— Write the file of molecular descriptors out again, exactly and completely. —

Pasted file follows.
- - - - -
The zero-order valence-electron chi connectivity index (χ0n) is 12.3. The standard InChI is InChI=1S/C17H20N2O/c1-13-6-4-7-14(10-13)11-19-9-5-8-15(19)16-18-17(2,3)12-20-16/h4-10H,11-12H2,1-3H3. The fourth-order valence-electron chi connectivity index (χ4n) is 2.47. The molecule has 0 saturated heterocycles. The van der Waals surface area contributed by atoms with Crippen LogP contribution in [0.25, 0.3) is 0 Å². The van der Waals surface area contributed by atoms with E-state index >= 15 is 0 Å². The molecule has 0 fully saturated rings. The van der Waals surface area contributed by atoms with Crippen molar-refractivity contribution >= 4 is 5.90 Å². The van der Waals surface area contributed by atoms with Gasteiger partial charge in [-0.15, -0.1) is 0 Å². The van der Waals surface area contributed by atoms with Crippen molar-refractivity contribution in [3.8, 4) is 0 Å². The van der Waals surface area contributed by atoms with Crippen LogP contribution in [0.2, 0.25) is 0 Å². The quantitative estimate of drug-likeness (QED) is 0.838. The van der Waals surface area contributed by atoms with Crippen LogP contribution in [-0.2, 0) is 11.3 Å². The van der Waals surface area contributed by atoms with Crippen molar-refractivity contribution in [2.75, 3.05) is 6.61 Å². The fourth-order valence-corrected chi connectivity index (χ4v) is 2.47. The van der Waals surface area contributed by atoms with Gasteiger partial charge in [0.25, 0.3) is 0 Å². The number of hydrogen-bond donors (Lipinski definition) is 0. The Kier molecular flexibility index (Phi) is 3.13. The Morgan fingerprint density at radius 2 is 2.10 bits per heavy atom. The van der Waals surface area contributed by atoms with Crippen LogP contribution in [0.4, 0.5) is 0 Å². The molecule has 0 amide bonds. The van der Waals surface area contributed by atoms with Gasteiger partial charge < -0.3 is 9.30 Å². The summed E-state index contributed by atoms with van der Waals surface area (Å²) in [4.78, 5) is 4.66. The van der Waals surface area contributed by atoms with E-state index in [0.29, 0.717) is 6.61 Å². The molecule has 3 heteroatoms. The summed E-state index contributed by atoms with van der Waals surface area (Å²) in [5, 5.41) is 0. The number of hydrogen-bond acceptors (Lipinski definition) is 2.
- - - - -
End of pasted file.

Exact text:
The zero-order valence-electron chi connectivity index (χ0n) is 12.3. The standard InChI is InChI=1S/C17H20N2O/c1-13-6-4-7-14(10-13)11-19-9-5-8-15(19)16-18-17(2,3)12-20-16/h4-10H,11-12H2,1-3H3. The fourth-order valence-electron chi connectivity index (χ4n) is 2.47. The molecule has 0 saturated heterocycles. The van der Waals surface area contributed by atoms with Crippen LogP contribution in [0.25, 0.3) is 0 Å². The van der Waals surface area contributed by atoms with E-state index >= 15 is 0 Å². The molecule has 0 fully saturated rings. The van der Waals surface area contributed by atoms with Crippen molar-refractivity contribution >= 4 is 5.90 Å². The van der Waals surface area contributed by atoms with Gasteiger partial charge in [-0.15, -0.1) is 0 Å². The van der Waals surface area contributed by atoms with Crippen molar-refractivity contribution in [3.8, 4) is 0 Å². The van der Waals surface area contributed by atoms with Crippen LogP contribution in [0.2, 0.25) is 0 Å². The quantitative estimate of drug-likeness (QED) is 0.838. The van der Waals surface area contributed by atoms with Crippen LogP contribution in [-0.2, 0) is 11.3 Å². The van der Waals surface area contributed by atoms with Crippen molar-refractivity contribution in [2.75, 3.05) is 6.61 Å². The fourth-order valence-corrected chi connectivity index (χ4v) is 2.47. The van der Waals surface area contributed by atoms with Gasteiger partial charge in [0.25, 0.3) is 0 Å². The number of hydrogen-bond donors (Lipinski definition) is 0. The Kier molecular flexibility index (Phi) is 3.13. The Morgan fingerprint density at radius 2 is 2.10 bits per heavy atom. The van der Waals surface area contributed by atoms with Crippen LogP contribution in [0.4, 0.5) is 0 Å². The molecule has 0 amide bonds. The van der Waals surface area contributed by atoms with Gasteiger partial charge < -0.3 is 9.30 Å². The summed E-state index contributed by atoms with van der Waals surface area (Å²) in [4.78, 5) is 4.66. The van der Waals surface area contributed by atoms with E-state index in [0.29, 0.717) is 6.61 Å². The molecule has 3 heteroatoms. The summed E-state index contributed by atoms with van der Waals surface area (Å²) in [5, 5.41) is 0. The number of hydrogen-bond acceptors (Lipinski definition) is 2.